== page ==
A little over a year ago, Reps. DelBene (D-WA) and Schweikert (R-AZ) introduced the Advancing America’s Interests Act (AAIA). Unfortunately, no action was taken on it in the previous Congress. But last week, Reps. DelBene and Schweikert reintroduced the legislation. Hopefully it receives more attention and support in the current Congress.
The Problem With The ITC
At its core, the International Trade Commission (International Trade Commission) was created to be a trade court protecting American companies from unfair foreign competition. There are two constraints on the International Trade Commission that are intended to make sure that’s the role it takes—the domestic industry requirement, where the International Trade Commission can’t hear a patent case if there isn’t a domestic industry using the patent, and the public interest requirement, where the International Trade Commission can’t exclude a product if it determines the public interest would be disserved by doing so.
But since its creation, the International Trade Commission has shifted significantly from that role, taking on a role that protects patent owners, regardless of their origin. The prototypical International Trade Commission case, with American complainants targeting foreign respondents, made up less than 5% of ITC cases in 2020. Part of that shift is the availability of domestic industry via licensing to unwilling licensees who created a product before they took a license. And the public interest provision has been so heavily cabined that it is effectively never applied to deny an An order issued by the U.S. ITC as a result of a 337 action, excluding from entry into the United States goods found to infringe a U.S. patent..
The AAIA’s Fixes
The AAIA would ban Licensing demanded after the technology has been independently developed and implemented, also known as stick licensing since it is entered under threat of patent litigation. Distinguished from ex ante or carrot licensing where the technology is knowingly and voluntarily licensed in advance. as a basis for domestic industry and would also ban domestic industry by subpoena, where an unwilling licensee is then hauled in front of the International Trade Commission to benefit the patent An entity in the business of being infringed — by analogy to the mythological troll that exacted payments from the unwary. Cf. NPE, PAE, PME. See Reitzig and Henkel, Patent Trolls, the Sustainability of ‘Locking-in-to-Extort’ Strategies, and Implications for Innovating Firms. that forced them to take a license in the first place. That means that the avenues that have been exploited by patent assertion entities to put their cases in front of the International Trade Commission would be significantly narrower—a slim path, rather than the present broad boulevard.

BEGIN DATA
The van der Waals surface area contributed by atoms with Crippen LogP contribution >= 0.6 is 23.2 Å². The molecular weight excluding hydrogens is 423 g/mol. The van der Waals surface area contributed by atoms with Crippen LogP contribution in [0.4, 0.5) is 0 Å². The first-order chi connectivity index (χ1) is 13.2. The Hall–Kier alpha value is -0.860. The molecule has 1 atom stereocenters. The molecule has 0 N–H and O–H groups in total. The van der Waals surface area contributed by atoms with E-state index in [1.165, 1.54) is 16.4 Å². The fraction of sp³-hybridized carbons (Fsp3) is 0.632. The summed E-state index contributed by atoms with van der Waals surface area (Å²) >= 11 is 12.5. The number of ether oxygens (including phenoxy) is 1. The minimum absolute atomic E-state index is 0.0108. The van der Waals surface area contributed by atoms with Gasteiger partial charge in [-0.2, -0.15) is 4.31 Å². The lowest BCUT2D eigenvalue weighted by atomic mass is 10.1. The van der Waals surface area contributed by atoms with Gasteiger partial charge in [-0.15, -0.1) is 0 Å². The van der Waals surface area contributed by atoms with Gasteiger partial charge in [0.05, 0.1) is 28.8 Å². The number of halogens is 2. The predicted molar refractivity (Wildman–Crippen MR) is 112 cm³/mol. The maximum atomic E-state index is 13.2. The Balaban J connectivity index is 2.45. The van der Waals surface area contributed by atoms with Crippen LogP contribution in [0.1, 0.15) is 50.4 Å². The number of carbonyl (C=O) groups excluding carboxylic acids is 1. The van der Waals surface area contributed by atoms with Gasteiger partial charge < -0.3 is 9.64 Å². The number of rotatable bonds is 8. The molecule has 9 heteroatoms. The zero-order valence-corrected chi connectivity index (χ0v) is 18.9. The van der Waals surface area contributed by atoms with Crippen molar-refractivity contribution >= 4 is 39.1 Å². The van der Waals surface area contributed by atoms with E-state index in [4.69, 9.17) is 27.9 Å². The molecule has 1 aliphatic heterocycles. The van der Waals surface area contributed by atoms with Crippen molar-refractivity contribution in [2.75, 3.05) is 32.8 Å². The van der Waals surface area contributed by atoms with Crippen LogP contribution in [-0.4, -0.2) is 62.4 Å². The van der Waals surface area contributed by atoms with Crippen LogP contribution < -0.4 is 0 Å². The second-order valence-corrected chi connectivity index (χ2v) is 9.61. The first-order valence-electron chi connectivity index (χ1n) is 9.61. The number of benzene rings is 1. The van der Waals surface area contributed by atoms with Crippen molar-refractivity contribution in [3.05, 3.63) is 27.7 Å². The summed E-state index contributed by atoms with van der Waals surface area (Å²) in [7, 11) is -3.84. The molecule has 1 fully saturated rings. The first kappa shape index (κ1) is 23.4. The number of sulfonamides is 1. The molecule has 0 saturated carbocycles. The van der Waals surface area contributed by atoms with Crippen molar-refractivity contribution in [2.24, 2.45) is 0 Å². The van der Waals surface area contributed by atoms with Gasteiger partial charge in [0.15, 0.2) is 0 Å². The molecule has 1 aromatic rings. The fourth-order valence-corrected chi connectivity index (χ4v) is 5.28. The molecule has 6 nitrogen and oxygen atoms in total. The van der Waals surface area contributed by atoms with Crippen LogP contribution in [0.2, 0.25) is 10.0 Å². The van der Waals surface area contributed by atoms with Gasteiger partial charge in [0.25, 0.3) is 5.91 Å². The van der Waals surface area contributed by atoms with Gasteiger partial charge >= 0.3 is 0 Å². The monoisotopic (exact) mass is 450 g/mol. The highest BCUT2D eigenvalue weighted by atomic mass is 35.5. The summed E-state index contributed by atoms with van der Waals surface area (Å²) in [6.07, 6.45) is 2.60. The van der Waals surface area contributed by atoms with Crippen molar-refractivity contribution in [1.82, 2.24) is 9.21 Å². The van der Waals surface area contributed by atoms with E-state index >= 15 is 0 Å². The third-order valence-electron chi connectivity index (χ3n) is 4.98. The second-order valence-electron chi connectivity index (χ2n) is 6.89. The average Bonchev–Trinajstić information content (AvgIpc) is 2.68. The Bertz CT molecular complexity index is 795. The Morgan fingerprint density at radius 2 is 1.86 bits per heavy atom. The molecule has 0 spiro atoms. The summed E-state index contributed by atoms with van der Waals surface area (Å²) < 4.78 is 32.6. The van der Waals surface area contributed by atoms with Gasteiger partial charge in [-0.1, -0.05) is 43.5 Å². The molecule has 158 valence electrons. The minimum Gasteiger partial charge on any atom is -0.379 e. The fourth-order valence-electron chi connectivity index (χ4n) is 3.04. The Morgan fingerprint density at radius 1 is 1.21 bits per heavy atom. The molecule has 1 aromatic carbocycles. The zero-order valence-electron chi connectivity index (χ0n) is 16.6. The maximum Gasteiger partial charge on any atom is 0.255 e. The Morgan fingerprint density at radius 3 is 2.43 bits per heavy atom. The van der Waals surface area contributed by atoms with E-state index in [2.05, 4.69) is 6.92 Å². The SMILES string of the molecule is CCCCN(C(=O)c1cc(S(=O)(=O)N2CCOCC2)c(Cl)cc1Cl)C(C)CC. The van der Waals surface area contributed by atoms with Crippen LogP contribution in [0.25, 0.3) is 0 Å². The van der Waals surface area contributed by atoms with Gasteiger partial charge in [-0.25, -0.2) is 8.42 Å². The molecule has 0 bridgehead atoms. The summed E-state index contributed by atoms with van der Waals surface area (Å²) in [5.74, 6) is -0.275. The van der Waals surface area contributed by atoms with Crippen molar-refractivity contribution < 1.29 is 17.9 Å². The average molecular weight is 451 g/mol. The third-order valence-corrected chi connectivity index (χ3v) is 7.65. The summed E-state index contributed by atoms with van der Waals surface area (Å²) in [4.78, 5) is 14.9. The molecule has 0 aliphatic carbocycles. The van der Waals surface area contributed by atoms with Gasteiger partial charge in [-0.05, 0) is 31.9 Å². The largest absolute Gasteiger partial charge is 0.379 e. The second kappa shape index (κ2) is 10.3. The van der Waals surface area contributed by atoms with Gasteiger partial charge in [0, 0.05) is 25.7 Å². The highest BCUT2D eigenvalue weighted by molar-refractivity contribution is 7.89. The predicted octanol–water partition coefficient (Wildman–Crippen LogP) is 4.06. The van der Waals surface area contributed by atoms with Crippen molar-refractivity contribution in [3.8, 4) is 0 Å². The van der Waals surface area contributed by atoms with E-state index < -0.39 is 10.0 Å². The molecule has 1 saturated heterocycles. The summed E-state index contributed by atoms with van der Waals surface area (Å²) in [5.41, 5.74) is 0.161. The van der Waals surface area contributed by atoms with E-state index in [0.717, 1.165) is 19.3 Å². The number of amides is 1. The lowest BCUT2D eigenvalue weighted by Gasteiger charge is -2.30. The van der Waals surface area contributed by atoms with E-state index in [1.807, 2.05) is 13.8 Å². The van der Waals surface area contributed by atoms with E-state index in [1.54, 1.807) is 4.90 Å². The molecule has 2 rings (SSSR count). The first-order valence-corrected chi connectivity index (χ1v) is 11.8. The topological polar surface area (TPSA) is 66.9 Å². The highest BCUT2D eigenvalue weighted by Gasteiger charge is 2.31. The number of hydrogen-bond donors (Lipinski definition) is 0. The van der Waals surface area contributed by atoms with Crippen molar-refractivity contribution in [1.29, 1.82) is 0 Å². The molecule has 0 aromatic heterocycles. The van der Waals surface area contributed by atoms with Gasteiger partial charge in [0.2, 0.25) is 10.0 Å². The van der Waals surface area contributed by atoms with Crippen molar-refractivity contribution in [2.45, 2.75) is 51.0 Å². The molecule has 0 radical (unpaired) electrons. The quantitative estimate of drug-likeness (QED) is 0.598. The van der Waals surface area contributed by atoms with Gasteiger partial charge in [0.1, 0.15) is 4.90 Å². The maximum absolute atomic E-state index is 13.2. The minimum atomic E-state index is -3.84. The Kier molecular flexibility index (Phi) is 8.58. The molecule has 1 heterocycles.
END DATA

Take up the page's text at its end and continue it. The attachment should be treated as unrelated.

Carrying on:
As Rep. Schweikert said as part of the reintroduction, “[e]nsuring the International Trade Commission cannot be used as a venue for misuse by patent licensing entities is paramount for protecting consumers and promoting strong global market competition.” The fixes to domestic industry would significantly help with preventing misuse of the International Trade Commission.
Just as importantly, the AAIA would return the public interest inquiry to the forefront of the ITC’s responsibilities. While the International Trade Commission currently is obligated to consider the public interest before issuing an An order issued by the U.S. ITC as a result of a 337 action, excluding from entry into the United States goods found to infringe a U.S. patent., that process is more or less pro forma—it almost never results in a denial of exclusion, with the International Trade Commission allowing a patent owner’s rights in its patents to outweigh interests in competition, health and welfare, and other such factors. Instead of requiring the International Trade Commission to find that the public interest justifies not excluding the product in order to not issue an An order issued by the U.S. ITC as a result of a 337 action, excluding from entry into the United States goods found to infringe a U.S. patent., the AAIA would require that the International Trade Commission affirmatively determine that the public interest justifies exclusion in order to issue an An order issued by the U.S. ITC as a result of a 337 action, excluding from entry into the United States goods found to infringe a U.S. patent.. This change of default would revitalize a public interest process that just doesn’t work the way it’s supposed to.As Rep. DelBene stated when reintroducing the bill, “[b]y modernizing the International Trade Commission with this bill, we can help ensure the public interest is always put first as the commission adjudicates.” For an agency intended to protect American companies and American consumers, that public interest ought to be a high priority—and these changes will help ensure that it is.